Ketamine: Club Drug And Rapist Tool Now Psychiatric Drug For Depression

by | Jun 29, 2017

Ketamine, a drug that distorts perceptions wildly, is currently being considered by the psychiatric community as an optional treatment for depression.[1] Although the Food and Drug Administration (FDA) has approved Ketamine as an anesthetic and pain reliever, this drug has been known to cause hallucinations in its users.[2]
Some people report having nightmares years after having taking the drug![3]
It’s interesting to note that Ketamine is also known to be an illicit party drug, used by rapists to control their victim’s movements.[4] It’s odorless and tasteless, easy to slip into an unknowing recipient’s beverage. The victim passes out and suffers Ketamine’s amnesiac and devastating effects. It’s hard to imagine how this “Club Drug” could be hailed by some psychiatrists as a potential solution for suicidal patients.[5]
“Feeling better faster, getting the mood to improve faster – that’s why Ketamine is very promising,” psychiatrist Alan Manevitz from Lenox Hill Hospital states. He does admit that while this drug takes a patient away from their depression for a moment, it doesn’t handle the complex issues underlying the depression.[6]
Along with a variety of side effects that are common with mind-altering drugs are a few alarming ones specific to Ketamine:

  • Convulsions
  • Difficulty breathing or not breathing
  • Bloody urine
  • Bluish lips or skin
  • Itching and hives
  • Irregular heartbeat

And mentally, there are some frightening consequences to Ketamine ingestion:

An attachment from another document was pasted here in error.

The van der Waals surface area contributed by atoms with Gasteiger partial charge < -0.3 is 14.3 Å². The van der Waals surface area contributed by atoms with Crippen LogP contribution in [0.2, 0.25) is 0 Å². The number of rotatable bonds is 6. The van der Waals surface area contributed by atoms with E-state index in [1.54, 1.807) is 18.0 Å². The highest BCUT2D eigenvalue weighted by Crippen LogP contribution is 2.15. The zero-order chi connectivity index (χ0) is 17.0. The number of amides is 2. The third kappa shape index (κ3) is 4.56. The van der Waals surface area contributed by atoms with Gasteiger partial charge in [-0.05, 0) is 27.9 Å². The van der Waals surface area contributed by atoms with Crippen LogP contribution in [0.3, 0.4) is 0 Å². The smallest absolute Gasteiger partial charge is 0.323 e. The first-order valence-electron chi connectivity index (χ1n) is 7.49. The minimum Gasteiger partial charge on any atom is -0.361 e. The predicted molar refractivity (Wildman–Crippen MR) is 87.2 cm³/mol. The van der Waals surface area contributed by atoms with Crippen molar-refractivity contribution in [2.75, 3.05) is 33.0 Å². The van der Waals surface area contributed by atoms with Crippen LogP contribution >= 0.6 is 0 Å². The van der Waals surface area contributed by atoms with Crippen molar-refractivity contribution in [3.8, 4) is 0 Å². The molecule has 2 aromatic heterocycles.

• Seeing, hearing or feeling things that are not there.
  • Confusion as to time, place or person.
  • Holding false beliefs that cannot be changed by fact.[7]

Another serious side effect of Ketamine is addiction.[8]
As with any substance creating euphoria, the patient wants to continue to feel that high and escape the realities of life. Ketamine has been classified as a Schedule III controlled substance because of its addictive qualities.[9]
It goes without saying that when the drug wears off the patient will probably go back to feeling depressed. However, in addition, they may have a loss of memory and have increased anxiety, as well as nightmares and other ill effects.[10]
Looking back on the history of psychiatry, LSD gained its popularity through the broad distribution and experimentation of psychiatrists in the 1940’s – 1960’s.[11] Psychologists Timothy Leary and Richard Alpert conducted experiments on Harvard students in the early 1960’s through the Harvard Psilocybin Project. They used LSD and psilocybin, a hallucinogen found in some mushrooms on various students, promoting them for recreational use as well as treatment.[12]
Today, the FDA has given permission for UCLA psychiatrist Dr. Charles Grob to continue studying the effects of psychedelics on patients.[13] Grob made this irresponsible and unsubstantiated statement, “The positive effects seem to sustain over a significant period of time.” Crazy as it sounds, this dangerous and illegal substance might make a comeback if psychiatrists have their way.
It’s clear that psychiatry has a horrifying track record of using hallucinogenic drugs to “treat” mental conditions.
Bottom line; like LSD, Ketamine is a terrifying and irresponsible option for depression. While it may give the user a temporary feeling of euphoria, the side effects are too ghastly to make it a viable treatment.
Then again, psychiatry has never been a profession of healing, but one for profit and control.


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